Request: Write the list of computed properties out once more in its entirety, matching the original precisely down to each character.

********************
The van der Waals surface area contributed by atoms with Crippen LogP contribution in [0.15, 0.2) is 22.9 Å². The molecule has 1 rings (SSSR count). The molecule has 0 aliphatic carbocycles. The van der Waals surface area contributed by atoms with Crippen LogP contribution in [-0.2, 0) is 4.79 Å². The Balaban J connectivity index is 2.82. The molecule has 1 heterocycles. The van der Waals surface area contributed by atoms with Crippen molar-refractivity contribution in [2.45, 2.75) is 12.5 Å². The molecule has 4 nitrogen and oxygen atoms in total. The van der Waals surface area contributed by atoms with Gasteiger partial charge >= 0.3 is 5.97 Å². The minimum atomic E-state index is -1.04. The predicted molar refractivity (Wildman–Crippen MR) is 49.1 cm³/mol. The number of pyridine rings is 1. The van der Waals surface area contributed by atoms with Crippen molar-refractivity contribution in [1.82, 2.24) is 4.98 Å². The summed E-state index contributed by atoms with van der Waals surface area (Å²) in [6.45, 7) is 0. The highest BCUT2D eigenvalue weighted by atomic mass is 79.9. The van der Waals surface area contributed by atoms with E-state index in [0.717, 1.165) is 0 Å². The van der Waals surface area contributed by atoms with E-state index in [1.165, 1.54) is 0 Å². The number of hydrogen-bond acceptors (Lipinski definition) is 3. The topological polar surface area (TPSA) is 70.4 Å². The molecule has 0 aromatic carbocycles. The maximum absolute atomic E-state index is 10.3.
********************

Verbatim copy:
The van der Waals surface area contributed by atoms with Crippen LogP contribution in [0.15, 0.2) is 22.9 Å². The molecule has 1 rings (SSSR count). The molecule has 0 aliphatic carbocycles. The van der Waals surface area contributed by atoms with Crippen LogP contribution in [-0.2, 0) is 4.79 Å². The Balaban J connectivity index is 2.82. The molecule has 1 heterocycles. The van der Waals surface area contributed by atoms with Crippen molar-refractivity contribution in [2.45, 2.75) is 12.5 Å². The molecule has 4 nitrogen and oxygen atoms in total. The van der Waals surface area contributed by atoms with Gasteiger partial charge >= 0.3 is 5.97 Å². The minimum atomic E-state index is -1.04. The predicted molar refractivity (Wildman–Crippen MR) is 49.1 cm³/mol. The number of pyridine rings is 1. The van der Waals surface area contributed by atoms with Crippen molar-refractivity contribution in [1.82, 2.24) is 4.98 Å². The summed E-state index contributed by atoms with van der Waals surface area (Å²) in [6.45, 7) is 0. The highest BCUT2D eigenvalue weighted by atomic mass is 79.9. The van der Waals surface area contributed by atoms with E-state index in [0.717, 1.165) is 0 Å². The van der Waals surface area contributed by atoms with E-state index in [1.165, 1.54) is 0 Å². The number of hydrogen-bond acceptors (Lipinski definition) is 3. The topological polar surface area (TPSA) is 70.4 Å². The molecule has 0 aromatic carbocycles. The maximum absolute atomic E-state index is 10.3.